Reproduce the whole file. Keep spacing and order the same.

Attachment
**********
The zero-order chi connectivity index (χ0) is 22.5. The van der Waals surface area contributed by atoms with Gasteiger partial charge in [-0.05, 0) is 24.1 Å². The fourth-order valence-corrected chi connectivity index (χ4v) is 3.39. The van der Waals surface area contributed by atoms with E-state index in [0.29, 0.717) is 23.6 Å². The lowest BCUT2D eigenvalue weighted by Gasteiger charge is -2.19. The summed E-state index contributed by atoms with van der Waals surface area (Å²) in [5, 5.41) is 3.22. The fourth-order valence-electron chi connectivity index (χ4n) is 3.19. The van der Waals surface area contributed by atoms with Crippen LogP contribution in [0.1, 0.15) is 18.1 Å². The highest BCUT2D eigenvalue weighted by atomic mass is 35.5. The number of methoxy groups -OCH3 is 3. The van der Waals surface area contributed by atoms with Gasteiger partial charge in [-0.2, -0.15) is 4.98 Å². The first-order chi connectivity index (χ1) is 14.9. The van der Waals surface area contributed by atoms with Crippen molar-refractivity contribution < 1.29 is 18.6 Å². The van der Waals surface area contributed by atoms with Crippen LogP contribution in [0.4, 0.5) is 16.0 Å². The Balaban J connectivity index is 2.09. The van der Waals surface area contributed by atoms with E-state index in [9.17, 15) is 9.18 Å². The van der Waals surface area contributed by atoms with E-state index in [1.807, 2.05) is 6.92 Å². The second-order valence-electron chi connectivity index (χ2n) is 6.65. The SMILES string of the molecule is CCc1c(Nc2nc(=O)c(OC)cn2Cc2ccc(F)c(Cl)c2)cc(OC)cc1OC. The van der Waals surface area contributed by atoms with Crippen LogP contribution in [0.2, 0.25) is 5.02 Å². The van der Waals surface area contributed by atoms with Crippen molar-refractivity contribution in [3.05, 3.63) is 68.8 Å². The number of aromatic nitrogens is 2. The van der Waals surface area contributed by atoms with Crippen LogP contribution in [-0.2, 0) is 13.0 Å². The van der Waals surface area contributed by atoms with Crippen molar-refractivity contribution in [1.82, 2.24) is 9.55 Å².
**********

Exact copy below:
The zero-order chi connectivity index (χ0) is 22.5. The van der Waals surface area contributed by atoms with Gasteiger partial charge in [-0.05, 0) is 24.1 Å². The fourth-order valence-corrected chi connectivity index (χ4v) is 3.39. The van der Waals surface area contributed by atoms with E-state index in [0.29, 0.717) is 23.6 Å². The lowest BCUT2D eigenvalue weighted by Gasteiger charge is -2.19. The summed E-state index contributed by atoms with van der Waals surface area (Å²) in [5, 5.41) is 3.22. The fourth-order valence-electron chi connectivity index (χ4n) is 3.19. The van der Waals surface area contributed by atoms with Crippen LogP contribution in [0.1, 0.15) is 18.1 Å². The highest BCUT2D eigenvalue weighted by atomic mass is 35.5. The number of methoxy groups -OCH3 is 3. The van der Waals surface area contributed by atoms with Gasteiger partial charge in [-0.2, -0.15) is 4.98 Å². The first-order chi connectivity index (χ1) is 14.9. The van der Waals surface area contributed by atoms with Crippen molar-refractivity contribution < 1.29 is 18.6 Å². The van der Waals surface area contributed by atoms with Crippen LogP contribution in [0.4, 0.5) is 16.0 Å². The Balaban J connectivity index is 2.09. The van der Waals surface area contributed by atoms with E-state index in [9.17, 15) is 9.18 Å². The van der Waals surface area contributed by atoms with E-state index in [1.807, 2.05) is 6.92 Å². The second-order valence-electron chi connectivity index (χ2n) is 6.65. The SMILES string of the molecule is CCc1c(Nc2nc(=O)c(OC)cn2Cc2ccc(F)c(Cl)c2)cc(OC)cc1OC. The van der Waals surface area contributed by atoms with Crippen LogP contribution in [0.2, 0.25) is 5.02 Å². The van der Waals surface area contributed by atoms with Crippen molar-refractivity contribution in [3.05, 3.63) is 68.8 Å². The number of aromatic nitrogens is 2. The van der Waals surface area contributed by atoms with Crippen LogP contribution in [-0.2, 0) is 13.0 Å². The van der Waals surface area contributed by atoms with Crippen molar-refractivity contribution in [1.82, 2.24) is 9.55 Å².